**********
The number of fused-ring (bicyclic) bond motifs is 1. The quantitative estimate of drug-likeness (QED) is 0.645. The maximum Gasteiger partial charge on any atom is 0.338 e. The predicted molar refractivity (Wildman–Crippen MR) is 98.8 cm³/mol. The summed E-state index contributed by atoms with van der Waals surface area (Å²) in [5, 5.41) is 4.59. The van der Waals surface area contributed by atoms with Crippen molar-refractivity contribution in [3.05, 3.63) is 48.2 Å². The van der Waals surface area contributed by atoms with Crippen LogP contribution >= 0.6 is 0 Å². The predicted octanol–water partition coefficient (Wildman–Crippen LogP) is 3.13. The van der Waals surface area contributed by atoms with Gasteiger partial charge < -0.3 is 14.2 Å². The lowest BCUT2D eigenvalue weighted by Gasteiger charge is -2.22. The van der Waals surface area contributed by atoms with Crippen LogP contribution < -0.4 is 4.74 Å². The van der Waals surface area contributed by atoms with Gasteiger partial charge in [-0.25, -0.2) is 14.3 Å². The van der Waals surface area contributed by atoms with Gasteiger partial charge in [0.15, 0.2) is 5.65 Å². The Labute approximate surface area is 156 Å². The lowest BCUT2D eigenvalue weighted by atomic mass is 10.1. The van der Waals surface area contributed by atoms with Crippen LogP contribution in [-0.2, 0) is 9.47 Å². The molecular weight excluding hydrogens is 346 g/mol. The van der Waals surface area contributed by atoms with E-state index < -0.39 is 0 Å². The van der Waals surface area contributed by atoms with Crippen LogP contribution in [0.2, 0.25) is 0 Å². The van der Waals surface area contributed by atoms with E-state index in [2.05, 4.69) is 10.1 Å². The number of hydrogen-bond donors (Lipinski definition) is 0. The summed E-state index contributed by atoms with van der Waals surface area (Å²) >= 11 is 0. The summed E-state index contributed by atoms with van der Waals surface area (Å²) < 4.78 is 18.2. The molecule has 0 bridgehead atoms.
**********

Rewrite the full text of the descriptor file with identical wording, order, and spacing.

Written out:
The number of fused-ring (bicyclic) bond motifs is 1. The quantitative estimate of drug-likeness (QED) is 0.645. The maximum Gasteiger partial charge on any atom is 0.338 e. The predicted molar refractivity (Wildman–Crippen MR) is 98.8 cm³/mol. The summed E-state index contributed by atoms with van der Waals surface area (Å²) in [5, 5.41) is 4.59. The van der Waals surface area contributed by atoms with Crippen molar-refractivity contribution in [3.05, 3.63) is 48.2 Å². The van der Waals surface area contributed by atoms with Crippen LogP contribution >= 0.6 is 0 Å². The predicted octanol–water partition coefficient (Wildman–Crippen LogP) is 3.13. The van der Waals surface area contributed by atoms with Gasteiger partial charge < -0.3 is 14.2 Å². The lowest BCUT2D eigenvalue weighted by Gasteiger charge is -2.22. The van der Waals surface area contributed by atoms with Crippen LogP contribution < -0.4 is 4.74 Å². The van der Waals surface area contributed by atoms with Gasteiger partial charge in [-0.25, -0.2) is 14.3 Å². The van der Waals surface area contributed by atoms with Gasteiger partial charge in [0.15, 0.2) is 5.65 Å². The Labute approximate surface area is 156 Å². The lowest BCUT2D eigenvalue weighted by atomic mass is 10.1. The van der Waals surface area contributed by atoms with Crippen LogP contribution in [-0.2, 0) is 9.47 Å². The molecular weight excluding hydrogens is 346 g/mol. The van der Waals surface area contributed by atoms with E-state index < -0.39 is 0 Å². The van der Waals surface area contributed by atoms with Crippen LogP contribution in [0.2, 0.25) is 0 Å². The van der Waals surface area contributed by atoms with E-state index in [2.05, 4.69) is 10.1 Å². The number of hydrogen-bond donors (Lipinski definition) is 0. The summed E-state index contributed by atoms with van der Waals surface area (Å²) >= 11 is 0. The summed E-state index contributed by atoms with van der Waals surface area (Å²) < 4.78 is 18.2. The molecule has 0 bridgehead atoms.